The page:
An international project is being planned to track abandoned US cellphones, mobile devices, TVs and other electronic waste to aid recycling efforts. The project aims to recycle everything from increasingly sought-after rare earths, to gold contained in the electronics. It is estimated that as little as 10 to 15 percent of electronic waste is currently recycled properly.
Many electronic gadgets are shipped offshore from the U.S. to be recycled when they break down, or when the owner wants to upgrade to a new model. Many electronic items are also dumped in the trash and end up in landfills, or in incinerators – emitting toxins and threatening human health.
$2.5 million in funding over five years has been announced from the U.S. Environmental Protection Agency (EPA) to help with tracking the flow of U.S. e-waste around the world. There is not yet enough information available about the volumes of U.S e-waste and where it ends up.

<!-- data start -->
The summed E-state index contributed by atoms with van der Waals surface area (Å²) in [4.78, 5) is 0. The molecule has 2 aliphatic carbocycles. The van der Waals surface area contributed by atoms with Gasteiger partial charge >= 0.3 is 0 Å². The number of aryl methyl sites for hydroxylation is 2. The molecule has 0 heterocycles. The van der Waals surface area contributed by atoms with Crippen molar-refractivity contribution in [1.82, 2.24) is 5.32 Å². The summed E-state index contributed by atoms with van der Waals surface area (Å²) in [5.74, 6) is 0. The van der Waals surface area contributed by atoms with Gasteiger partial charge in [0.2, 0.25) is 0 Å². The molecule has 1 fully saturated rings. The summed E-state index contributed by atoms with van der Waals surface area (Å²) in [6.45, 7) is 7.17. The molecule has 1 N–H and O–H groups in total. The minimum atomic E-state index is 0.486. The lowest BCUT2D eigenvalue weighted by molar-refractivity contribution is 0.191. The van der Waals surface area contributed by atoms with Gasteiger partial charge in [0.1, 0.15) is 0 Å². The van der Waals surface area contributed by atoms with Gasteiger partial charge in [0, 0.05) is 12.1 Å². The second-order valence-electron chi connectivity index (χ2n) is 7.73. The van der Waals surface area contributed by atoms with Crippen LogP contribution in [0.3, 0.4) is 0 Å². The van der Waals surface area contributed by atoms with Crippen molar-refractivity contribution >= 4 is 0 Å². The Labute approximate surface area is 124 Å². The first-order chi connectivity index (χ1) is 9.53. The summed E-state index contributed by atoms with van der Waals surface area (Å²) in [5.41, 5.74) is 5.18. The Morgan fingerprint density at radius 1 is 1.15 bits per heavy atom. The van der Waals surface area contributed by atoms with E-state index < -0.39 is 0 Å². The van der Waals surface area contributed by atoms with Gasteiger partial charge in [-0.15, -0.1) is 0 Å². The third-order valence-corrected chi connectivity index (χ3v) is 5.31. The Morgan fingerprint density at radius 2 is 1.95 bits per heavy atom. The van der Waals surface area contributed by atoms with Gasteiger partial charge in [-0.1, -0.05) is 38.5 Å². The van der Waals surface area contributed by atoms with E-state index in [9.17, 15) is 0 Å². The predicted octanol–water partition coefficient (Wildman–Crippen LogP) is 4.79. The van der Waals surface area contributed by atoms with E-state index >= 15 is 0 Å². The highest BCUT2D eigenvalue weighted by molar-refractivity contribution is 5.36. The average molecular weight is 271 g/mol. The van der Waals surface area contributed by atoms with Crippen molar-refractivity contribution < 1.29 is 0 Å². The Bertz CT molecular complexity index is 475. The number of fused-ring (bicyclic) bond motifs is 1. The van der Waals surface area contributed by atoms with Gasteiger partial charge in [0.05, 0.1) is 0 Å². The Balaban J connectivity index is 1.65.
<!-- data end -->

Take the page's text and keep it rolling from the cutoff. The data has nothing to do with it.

The new project will attempt to track the flow of electronic waste to such places as Asia and West Africa for recycling or repair. Health regulations in some countries in these regions are often not as stringent as in the U.S.
E-waste is the fastest growing category of waste in the U.S. and less than half U.S states have laws demanding electronics manufacturers have recycle programs.
It is said that a million cellphones can contain 24kg (53lb) of gold, 250kg (550lb) of silver, 9kg (19.8lb) of palladium and over 9 tonnes of copper. Over a billion cellphones were sold worldwide in 2006 alone.
Image CC licensed by Samuel Mann